As originally published in The Globe and Mail

Accounting giant KPMG International Ltd. is set to add the power of artificial intelligence to its financial audits globally, incorporating software from rapidly-growing Ottawa AI company MindBridge Analytics Inc. into workflows.

The professional services giant has struck a global deal with MindBridge, whose AI software helps auditors by automatically reviewing all accounting entries in an assignment, flagging irregularities or questionable entries for them to examine. By comparison, human auditors review just a fraction of entries and may miss mistakes or misdeeds.

MindBridge’s AI “will be part of our KPMG methodology” and built into its digital auditing platform used in 143 countries, said Kristy Carscallen, head of audit and Canadian managing partner with KPMG, in an interview. “It will become how we do an audit. When we looked at our objective to deliver high-quality audits, MindBridge ticked a bunch of boxes.”

Kevin Kolliniatis, national technology leader, audit and assurance with KPMG Canada, likened traditional auditing to “trying to find a needle in a haystack using sampling techniques. Now we’re identifying those needles out of the gate.”

The deal is a big win for eight-year-old MindBridge, which began working with KPMG Canada several years ago and used its input to expand the capabilities of its software. “It’s a combination of years and years of slowly gaining confidence with key people on one hand, and on the other refining the sales pitch,” said MindBridge director John Stokes, managing partner with investor Real Ventures.

It’s also an indication that MindBridge is back on track to realizing its early potential as one of Canada’s most promising AI companies, two years after veteran software sales executive Leyton Perris took over as chief executive officer and focused its efforts on aggressively pursuing sales.

Its business has grown more than sixfold over the past two years and revenues surpassed $20- million in 2022, as MindBridge added dozens of corporate clients.

MindBridge, which hasn’t raised capital since 2019, is also in “active talks” for new financing, Mr. Perris said in an interview. “It’s financially prudent when you’re growing at the rate we are” to pursue funding. “We’re not laden with debt and our growth narrative is solid.”

The company was founded by Ottawa-based entrepreneur Solon Angel in 2015, who was convinced AI could help auditors detect fraud and other accounting anomalies. Mr. Angel was soon flooded with calls from companies that wanted to see his software. It was still little more than a concept, so he called veteran Ottawa tech entrepreneur Eli Fathi for help.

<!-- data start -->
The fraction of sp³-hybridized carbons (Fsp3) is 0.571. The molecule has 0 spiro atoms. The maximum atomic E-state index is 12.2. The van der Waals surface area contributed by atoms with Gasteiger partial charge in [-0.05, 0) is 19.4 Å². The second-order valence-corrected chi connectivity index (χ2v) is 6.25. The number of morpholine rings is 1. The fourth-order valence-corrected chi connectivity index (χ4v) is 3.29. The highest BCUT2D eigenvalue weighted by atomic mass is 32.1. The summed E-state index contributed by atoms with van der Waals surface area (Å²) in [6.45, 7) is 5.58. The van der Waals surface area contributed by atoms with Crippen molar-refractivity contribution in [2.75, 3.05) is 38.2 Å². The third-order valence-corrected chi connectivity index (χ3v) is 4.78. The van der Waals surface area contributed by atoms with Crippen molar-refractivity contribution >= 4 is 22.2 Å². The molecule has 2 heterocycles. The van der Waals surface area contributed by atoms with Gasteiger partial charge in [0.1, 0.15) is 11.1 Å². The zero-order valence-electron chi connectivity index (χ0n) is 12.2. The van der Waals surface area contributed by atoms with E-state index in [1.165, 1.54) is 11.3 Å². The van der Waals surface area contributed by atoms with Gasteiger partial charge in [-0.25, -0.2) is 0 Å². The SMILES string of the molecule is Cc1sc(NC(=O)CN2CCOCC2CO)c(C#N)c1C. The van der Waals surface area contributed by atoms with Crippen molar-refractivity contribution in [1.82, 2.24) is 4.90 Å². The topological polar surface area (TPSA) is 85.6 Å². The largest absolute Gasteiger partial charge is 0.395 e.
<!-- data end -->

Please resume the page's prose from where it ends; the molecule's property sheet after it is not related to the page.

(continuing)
Mr. Fathi was smitten by the opportunity, convinced MindBridge could become a giant. He joined as CEO and recruited seasoned leaders including chief technology officer Robin Grosset, former chief architect with IBM’s Watson Analytics Group (Mr. Angel is now chief impact officer). By 2017, the company had 20 audit customers and partners in Canada, the United States and Britain.

The timing was good. Canada was attracting huge foreign investments in startups and research labs, drawn to its reputation as an AI hub. MindBridge raised $42.3-million in investor capital and government funding from 2017 to 2019.

But MindBridge lacked focus figuring out which part of the market – internal auditors, external auditors, corporations or governments – to pursue, and cautious clients were often hesitant about adopting new technology.

MindBridge also experienced turnover, including the quick exit of two high-profile executives recruited for top posts in 2019. COVID-19 hit revenues in 2020 and prompted a 10-per-cent staff cut that April.

The company’s fortunes have been on an upswing since Mr. Perris took over for Mr. Fathi, who is now chair. Mr. Perris told The Globe and Mail last June he brought “a sharp focus on quick commercialization, trading less off the motion and more off results.”

Mr. Grosset said “we have tightened our focus as part of this product-market fit conversation. We know who our buyers are and we know what our product does well. We’re being recognized for what we do. That has helped us.”

MindBridge also didn’t crank up hiring prior to the tech downturn that began in late 2021, as many tech companies did, only to make wrenching cuts later. “We’re in a healthy commercial position where we are sustainable as a business and cash flow positive,” Mr. Perris said of the 130-person company, which hasn’t had to reduce its work force during the downturn.